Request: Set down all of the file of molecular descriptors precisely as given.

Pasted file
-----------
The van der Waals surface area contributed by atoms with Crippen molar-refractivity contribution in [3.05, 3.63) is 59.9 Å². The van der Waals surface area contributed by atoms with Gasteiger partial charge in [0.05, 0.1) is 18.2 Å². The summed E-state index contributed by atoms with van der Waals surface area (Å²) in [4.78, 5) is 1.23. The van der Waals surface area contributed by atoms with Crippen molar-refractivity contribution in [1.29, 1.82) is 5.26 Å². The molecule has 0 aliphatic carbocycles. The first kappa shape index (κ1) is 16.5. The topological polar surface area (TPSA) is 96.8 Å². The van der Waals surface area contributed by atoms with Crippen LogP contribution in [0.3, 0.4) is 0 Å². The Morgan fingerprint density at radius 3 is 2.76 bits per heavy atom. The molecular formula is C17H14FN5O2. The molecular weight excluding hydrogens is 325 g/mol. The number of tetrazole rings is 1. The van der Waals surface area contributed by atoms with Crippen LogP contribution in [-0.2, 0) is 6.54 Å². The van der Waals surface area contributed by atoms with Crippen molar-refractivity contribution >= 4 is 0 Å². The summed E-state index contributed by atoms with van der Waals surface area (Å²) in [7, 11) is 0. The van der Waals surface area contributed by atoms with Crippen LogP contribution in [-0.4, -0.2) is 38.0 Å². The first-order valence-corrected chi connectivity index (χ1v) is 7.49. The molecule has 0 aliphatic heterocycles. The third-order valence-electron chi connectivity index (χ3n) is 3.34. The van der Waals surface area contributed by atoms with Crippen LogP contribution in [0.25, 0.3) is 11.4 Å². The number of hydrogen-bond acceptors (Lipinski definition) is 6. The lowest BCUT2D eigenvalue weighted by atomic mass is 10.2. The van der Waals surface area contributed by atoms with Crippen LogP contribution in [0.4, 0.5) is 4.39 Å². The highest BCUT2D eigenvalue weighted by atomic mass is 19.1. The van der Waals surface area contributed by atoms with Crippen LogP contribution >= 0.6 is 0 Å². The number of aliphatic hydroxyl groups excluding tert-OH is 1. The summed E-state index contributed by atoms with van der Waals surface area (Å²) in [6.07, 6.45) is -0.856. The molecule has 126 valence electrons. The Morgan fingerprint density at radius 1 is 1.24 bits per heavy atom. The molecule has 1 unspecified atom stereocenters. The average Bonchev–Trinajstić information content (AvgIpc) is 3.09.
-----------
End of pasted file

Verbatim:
The van der Waals surface area contributed by atoms with Crippen molar-refractivity contribution in [3.05, 3.63) is 59.9 Å². The van der Waals surface area contributed by atoms with Gasteiger partial charge in [0.05, 0.1) is 18.2 Å². The summed E-state index contributed by atoms with van der Waals surface area (Å²) in [4.78, 5) is 1.23. The van der Waals surface area contributed by atoms with Crippen molar-refractivity contribution in [1.29, 1.82) is 5.26 Å². The molecule has 0 aliphatic carbocycles. The first kappa shape index (κ1) is 16.5. The topological polar surface area (TPSA) is 96.8 Å². The van der Waals surface area contributed by atoms with Crippen LogP contribution in [0.3, 0.4) is 0 Å². The Morgan fingerprint density at radius 3 is 2.76 bits per heavy atom. The molecular formula is C17H14FN5O2. The molecular weight excluding hydrogens is 325 g/mol. The number of tetrazole rings is 1. The van der Waals surface area contributed by atoms with Crippen LogP contribution in [-0.2, 0) is 6.54 Å². The van der Waals surface area contributed by atoms with Crippen molar-refractivity contribution >= 4 is 0 Å². The summed E-state index contributed by atoms with van der Waals surface area (Å²) in [7, 11) is 0. The van der Waals surface area contributed by atoms with Crippen LogP contribution in [-0.4, -0.2) is 38.0 Å². The first-order valence-corrected chi connectivity index (χ1v) is 7.49. The molecule has 0 aliphatic heterocycles. The third-order valence-electron chi connectivity index (χ3n) is 3.34. The van der Waals surface area contributed by atoms with Crippen LogP contribution in [0.25, 0.3) is 11.4 Å². The number of hydrogen-bond acceptors (Lipinski definition) is 6. The lowest BCUT2D eigenvalue weighted by atomic mass is 10.2. The van der Waals surface area contributed by atoms with Crippen LogP contribution in [0.4, 0.5) is 4.39 Å². The highest BCUT2D eigenvalue weighted by atomic mass is 19.1. The van der Waals surface area contributed by atoms with Crippen LogP contribution >= 0.6 is 0 Å². The number of aliphatic hydroxyl groups excluding tert-OH is 1. The summed E-state index contributed by atoms with van der Waals surface area (Å²) in [6.07, 6.45) is -0.856. The molecule has 126 valence electrons. The Morgan fingerprint density at radius 1 is 1.24 bits per heavy atom. The molecule has 1 unspecified atom stereocenters. The average Bonchev–Trinajstić information content (AvgIpc) is 3.09.